# How many negative real roots does the equation $x^3-x^2-3x-9=0$ have?

How many negative real roots does the equation $$x^3-x^2-3x-9=0$$ have ?

My approach :-

f(x)= $$x^3-x^2-3x-9$$

Using rules of signs, there is 1 sign change , so there can be at most 1 positive real root

f(-x)= $$-x^3-x^2+3x-9$$

2 sign changes here, indicating at most 2 negative real roots

I end up with following 2 possibilities:-

1)1 positive, 2 negative real roots

2)1 positive, 2 imaginary roots

how to progress further ?

• For what it's worth, I posted a comment that suggested exploring the first and second derivatives of $f(x)$. Then, I noticed the algebra-precalculus tag in your posting. Consequently, I deleted my original comment, since derivatives are not part of the precalculus curriculum. Nov 4, 2021 at 7:43
• @user2661923 , you can post the solution, there's no harm in learning different approaches :) Nov 4, 2021 at 8:26
• ...except the two roots other than $\ 3 \$ are complex $\ ( -1 \ \pm \ i·\sqrt2 ) \ \ , \$ not purely imaginary.
– user882145
Dec 9, 2022 at 6:07

$$x^3-x^2-3x-9=(x-3)(x^2+2x+3)$$

Now you just have to compute the discriminant of the quadratic term to conclude that the roots are imaginary.

• How were you able to factorise the equation? Nov 4, 2021 at 18:01
• rational root theorem Nov 4, 2021 at 18:17

Given the posted question's precalculus tag, I normally would not have posted the following answer. However, since Siong Thye Goh has given a precalculus answer, I will give an answer that involves derivatives, which is a concept from Calculus (AKA Real Analysis). Note that I am generally ignorant of the precalculus tools available to attack such a problem. Therefore, there may be other precalculus methods of attack besides that given in the answer by Siong Thye Goh.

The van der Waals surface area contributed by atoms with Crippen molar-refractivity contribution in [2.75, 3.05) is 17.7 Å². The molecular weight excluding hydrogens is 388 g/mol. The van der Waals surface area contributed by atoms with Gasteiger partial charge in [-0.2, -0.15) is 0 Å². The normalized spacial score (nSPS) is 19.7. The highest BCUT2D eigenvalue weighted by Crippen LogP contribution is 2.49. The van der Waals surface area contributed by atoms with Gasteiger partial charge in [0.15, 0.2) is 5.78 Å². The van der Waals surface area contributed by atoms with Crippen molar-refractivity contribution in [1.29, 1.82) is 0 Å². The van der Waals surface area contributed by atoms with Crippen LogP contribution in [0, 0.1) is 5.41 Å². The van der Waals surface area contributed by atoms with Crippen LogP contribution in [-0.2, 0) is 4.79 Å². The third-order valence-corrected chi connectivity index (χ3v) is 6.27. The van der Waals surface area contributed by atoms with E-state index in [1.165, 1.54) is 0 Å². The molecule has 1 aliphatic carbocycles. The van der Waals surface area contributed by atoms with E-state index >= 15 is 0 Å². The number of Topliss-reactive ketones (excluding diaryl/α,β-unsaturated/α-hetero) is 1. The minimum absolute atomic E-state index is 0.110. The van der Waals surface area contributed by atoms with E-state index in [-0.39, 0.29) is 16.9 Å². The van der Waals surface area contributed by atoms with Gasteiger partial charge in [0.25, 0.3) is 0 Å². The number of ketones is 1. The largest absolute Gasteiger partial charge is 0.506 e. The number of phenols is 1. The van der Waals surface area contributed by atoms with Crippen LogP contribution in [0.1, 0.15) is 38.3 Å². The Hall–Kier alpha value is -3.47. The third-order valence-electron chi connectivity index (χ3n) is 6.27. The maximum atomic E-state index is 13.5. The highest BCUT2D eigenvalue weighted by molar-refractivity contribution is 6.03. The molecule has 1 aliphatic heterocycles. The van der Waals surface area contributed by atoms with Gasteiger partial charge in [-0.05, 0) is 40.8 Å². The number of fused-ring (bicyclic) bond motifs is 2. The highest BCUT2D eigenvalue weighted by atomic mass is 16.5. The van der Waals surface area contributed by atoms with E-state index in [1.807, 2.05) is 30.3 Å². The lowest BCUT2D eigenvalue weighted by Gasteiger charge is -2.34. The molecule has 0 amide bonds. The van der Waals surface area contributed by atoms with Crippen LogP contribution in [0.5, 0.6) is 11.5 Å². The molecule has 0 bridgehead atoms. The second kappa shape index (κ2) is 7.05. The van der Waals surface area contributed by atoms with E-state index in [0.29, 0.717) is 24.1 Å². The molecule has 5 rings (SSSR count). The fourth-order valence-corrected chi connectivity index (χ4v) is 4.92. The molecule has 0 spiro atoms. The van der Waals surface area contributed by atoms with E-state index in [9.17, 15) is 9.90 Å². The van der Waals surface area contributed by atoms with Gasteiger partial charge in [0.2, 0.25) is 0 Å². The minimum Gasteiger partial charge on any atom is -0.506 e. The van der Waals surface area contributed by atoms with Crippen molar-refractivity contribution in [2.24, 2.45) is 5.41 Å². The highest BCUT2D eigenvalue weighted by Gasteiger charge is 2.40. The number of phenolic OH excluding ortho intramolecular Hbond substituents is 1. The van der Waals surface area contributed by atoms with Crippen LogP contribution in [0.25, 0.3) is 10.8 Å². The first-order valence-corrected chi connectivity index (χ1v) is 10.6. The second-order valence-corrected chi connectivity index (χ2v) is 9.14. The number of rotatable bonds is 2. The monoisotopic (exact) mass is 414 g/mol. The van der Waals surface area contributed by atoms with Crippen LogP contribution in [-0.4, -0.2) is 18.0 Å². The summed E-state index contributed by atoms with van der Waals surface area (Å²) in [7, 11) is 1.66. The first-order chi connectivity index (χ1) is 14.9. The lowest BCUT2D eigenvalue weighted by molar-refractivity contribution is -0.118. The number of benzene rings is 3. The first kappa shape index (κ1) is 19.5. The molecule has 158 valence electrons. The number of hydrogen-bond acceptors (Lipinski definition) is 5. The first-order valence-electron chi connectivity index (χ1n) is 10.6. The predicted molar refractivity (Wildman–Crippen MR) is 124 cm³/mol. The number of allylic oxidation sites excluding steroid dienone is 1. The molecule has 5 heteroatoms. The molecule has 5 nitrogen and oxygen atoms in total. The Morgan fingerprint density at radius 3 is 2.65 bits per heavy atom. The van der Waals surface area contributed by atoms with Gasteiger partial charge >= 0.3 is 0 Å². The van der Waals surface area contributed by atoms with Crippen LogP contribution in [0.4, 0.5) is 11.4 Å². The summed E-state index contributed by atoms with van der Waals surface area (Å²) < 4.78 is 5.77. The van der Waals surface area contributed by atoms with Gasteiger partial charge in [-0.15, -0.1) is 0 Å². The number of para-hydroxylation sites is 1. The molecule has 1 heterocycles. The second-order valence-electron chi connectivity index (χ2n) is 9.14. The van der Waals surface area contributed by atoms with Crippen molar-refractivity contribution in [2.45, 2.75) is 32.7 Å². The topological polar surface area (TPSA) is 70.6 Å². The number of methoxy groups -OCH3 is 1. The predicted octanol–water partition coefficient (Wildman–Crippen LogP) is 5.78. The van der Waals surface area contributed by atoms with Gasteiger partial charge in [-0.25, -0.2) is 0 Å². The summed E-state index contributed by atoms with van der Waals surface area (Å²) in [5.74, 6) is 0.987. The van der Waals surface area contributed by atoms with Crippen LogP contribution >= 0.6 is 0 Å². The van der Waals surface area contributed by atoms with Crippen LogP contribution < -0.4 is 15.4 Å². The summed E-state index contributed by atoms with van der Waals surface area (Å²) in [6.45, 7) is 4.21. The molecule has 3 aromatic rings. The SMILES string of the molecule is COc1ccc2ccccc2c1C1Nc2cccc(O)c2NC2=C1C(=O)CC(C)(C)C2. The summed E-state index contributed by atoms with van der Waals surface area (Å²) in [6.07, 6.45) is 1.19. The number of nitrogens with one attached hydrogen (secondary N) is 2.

$$f(x)= x^3-x^2-3x-9.$$
How many negative real roots does the equation $$f(x) = 0$$ have ?

The posted question is equivalent to asking how many times $$f(x)$$ crosses the $$x$$-axis, for $$-\infty < x < 0.$$ The behavior of $$f(x)$$ may be analyzed by analyzing its first and second derivatives, and by noticing that $$f(x)$$ is a continuous function.

Without belaboring the underlying theorems, what this implies is that if there is an interval $$[a,b]$$ such that $$a < b$$, and if there exists $$x_1, x_2$$ both in $$[a,b]$$ such that $$f(x_1) < 0 < f(x_2)$$, then there must exist at least one value $$x_0$$ in $$[a,b]$$ such that $$f(x_0) = 0$$. Note that it doesn't matter whether $$x_1 < x_2$$ or $$x_1 > x_2$$.

$$f'(x) = 3x^2 - 2x - 3$$ and $$f''(x) = 6x - 2$$.

$$\displaystyle f'(x) = 0 \implies ~x ~= ~\left(\frac{1}{6}\right) ~\left[ ~2 ~\pm ~\sqrt{4 + 36} ~\right] ~= ~\left(\frac{1}{3}\right) ~\left[ ~1 ~\pm ~\sqrt{10} ~\right].$$

Since the posted question is concerned only about negative roots, attention can be confined to
$$\displaystyle (x_3) ~= ~\left(\frac{1}{3}\right) ~\left[ ~1 ~- ~\sqrt{10} ~\right].$$

Since $$f''(x) < 0$$, for all $$x < 0$$, $$f(x)$$ is maximized at $$x = x_3$$, for all $$x < 0$$.

$$\displaystyle (x_3)^3 ~= ~\left(\frac{1}{27}\right) ~\left[ ~1 - 3\sqrt{10} + 30 - 10\sqrt{10} ~\right] ~= ~\left(\frac{1}{27}\right) ~\left[ 31 - 13\sqrt{10} ~\right].$$

$$\displaystyle (x_3)^2 ~= ~\left(\frac{1}{9}\right) ~\left[ ~1 - 2\sqrt{10} + 10 ~\right] ~= ~\left(\frac{1}{27}\right) ~\left[ 33 - 6\sqrt{10} ~\right].$$

$$\displaystyle (x_3) ~= ~\left(\frac{1}{3}\right) ~\left[ ~1 - \sqrt{10} ~\right] ~= ~\left(\frac{1}{27}\right) ~\left[ 9 - 9\sqrt{10} ~\right].$$

Therefore,